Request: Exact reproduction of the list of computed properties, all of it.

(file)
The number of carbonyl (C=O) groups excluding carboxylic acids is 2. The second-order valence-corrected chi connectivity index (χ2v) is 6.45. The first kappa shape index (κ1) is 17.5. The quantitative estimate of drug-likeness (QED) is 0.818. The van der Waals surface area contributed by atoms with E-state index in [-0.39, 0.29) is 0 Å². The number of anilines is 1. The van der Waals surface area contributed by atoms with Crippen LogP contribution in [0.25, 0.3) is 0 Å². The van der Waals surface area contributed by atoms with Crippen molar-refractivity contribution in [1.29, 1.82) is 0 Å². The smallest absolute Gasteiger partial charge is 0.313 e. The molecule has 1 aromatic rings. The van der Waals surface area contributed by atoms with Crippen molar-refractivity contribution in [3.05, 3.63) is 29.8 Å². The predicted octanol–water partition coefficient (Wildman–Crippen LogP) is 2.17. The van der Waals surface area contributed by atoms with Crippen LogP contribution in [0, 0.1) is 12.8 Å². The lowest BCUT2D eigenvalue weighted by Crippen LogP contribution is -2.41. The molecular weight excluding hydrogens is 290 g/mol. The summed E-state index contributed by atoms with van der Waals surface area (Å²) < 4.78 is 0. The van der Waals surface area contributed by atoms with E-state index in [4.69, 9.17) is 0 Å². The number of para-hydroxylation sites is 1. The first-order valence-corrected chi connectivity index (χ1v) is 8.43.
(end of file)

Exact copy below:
The number of carbonyl (C=O) groups excluding carboxylic acids is 2. The second-order valence-corrected chi connectivity index (χ2v) is 6.45. The first kappa shape index (κ1) is 17.5. The quantitative estimate of drug-likeness (QED) is 0.818. The van der Waals surface area contributed by atoms with E-state index in [-0.39, 0.29) is 0 Å². The number of anilines is 1. The van der Waals surface area contributed by atoms with Crippen LogP contribution in [0.25, 0.3) is 0 Å². The van der Waals surface area contributed by atoms with Crippen molar-refractivity contribution in [1.29, 1.82) is 0 Å². The smallest absolute Gasteiger partial charge is 0.313 e. The molecule has 1 aromatic rings. The van der Waals surface area contributed by atoms with Crippen molar-refractivity contribution in [3.05, 3.63) is 29.8 Å². The predicted octanol–water partition coefficient (Wildman–Crippen LogP) is 2.17. The van der Waals surface area contributed by atoms with Crippen LogP contribution in [0, 0.1) is 12.8 Å². The lowest BCUT2D eigenvalue weighted by Crippen LogP contribution is -2.41. The molecular weight excluding hydrogens is 290 g/mol. The summed E-state index contributed by atoms with van der Waals surface area (Å²) < 4.78 is 0. The van der Waals surface area contributed by atoms with E-state index in [4.69, 9.17) is 0 Å². The number of para-hydroxylation sites is 1. The first-order valence-corrected chi connectivity index (χ1v) is 8.43.